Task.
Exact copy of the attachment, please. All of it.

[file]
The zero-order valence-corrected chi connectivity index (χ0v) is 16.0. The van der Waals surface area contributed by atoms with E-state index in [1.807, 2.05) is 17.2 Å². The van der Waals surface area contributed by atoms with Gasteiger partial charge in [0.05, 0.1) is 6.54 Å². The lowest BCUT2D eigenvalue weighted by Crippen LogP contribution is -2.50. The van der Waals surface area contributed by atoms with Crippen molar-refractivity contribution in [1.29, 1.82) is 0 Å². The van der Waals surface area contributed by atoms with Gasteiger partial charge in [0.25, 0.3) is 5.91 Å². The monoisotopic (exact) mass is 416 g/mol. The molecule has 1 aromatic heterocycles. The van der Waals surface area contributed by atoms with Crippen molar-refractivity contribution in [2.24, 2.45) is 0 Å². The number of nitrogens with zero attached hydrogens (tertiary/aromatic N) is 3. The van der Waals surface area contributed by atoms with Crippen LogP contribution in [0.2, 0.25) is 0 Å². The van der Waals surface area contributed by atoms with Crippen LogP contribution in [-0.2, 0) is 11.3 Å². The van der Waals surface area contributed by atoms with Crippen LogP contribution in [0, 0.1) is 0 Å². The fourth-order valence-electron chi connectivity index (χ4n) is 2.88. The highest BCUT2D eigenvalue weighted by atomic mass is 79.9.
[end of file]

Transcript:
The zero-order valence-corrected chi connectivity index (χ0v) is 16.0. The van der Waals surface area contributed by atoms with E-state index in [1.807, 2.05) is 17.2 Å². The van der Waals surface area contributed by atoms with Gasteiger partial charge in [0.05, 0.1) is 6.54 Å². The lowest BCUT2D eigenvalue weighted by Crippen LogP contribution is -2.50. The van der Waals surface area contributed by atoms with Crippen molar-refractivity contribution in [1.29, 1.82) is 0 Å². The van der Waals surface area contributed by atoms with Gasteiger partial charge in [0.25, 0.3) is 5.91 Å². The monoisotopic (exact) mass is 416 g/mol. The molecule has 1 aromatic heterocycles. The van der Waals surface area contributed by atoms with Crippen molar-refractivity contribution in [2.24, 2.45) is 0 Å². The number of nitrogens with zero attached hydrogens (tertiary/aromatic N) is 3. The van der Waals surface area contributed by atoms with Crippen LogP contribution in [0.2, 0.25) is 0 Å². The van der Waals surface area contributed by atoms with Crippen LogP contribution in [-0.2, 0) is 11.3 Å². The van der Waals surface area contributed by atoms with Crippen LogP contribution in [0, 0.1) is 0 Å². The fourth-order valence-electron chi connectivity index (χ4n) is 2.88. The highest BCUT2D eigenvalue weighted by atomic mass is 79.9.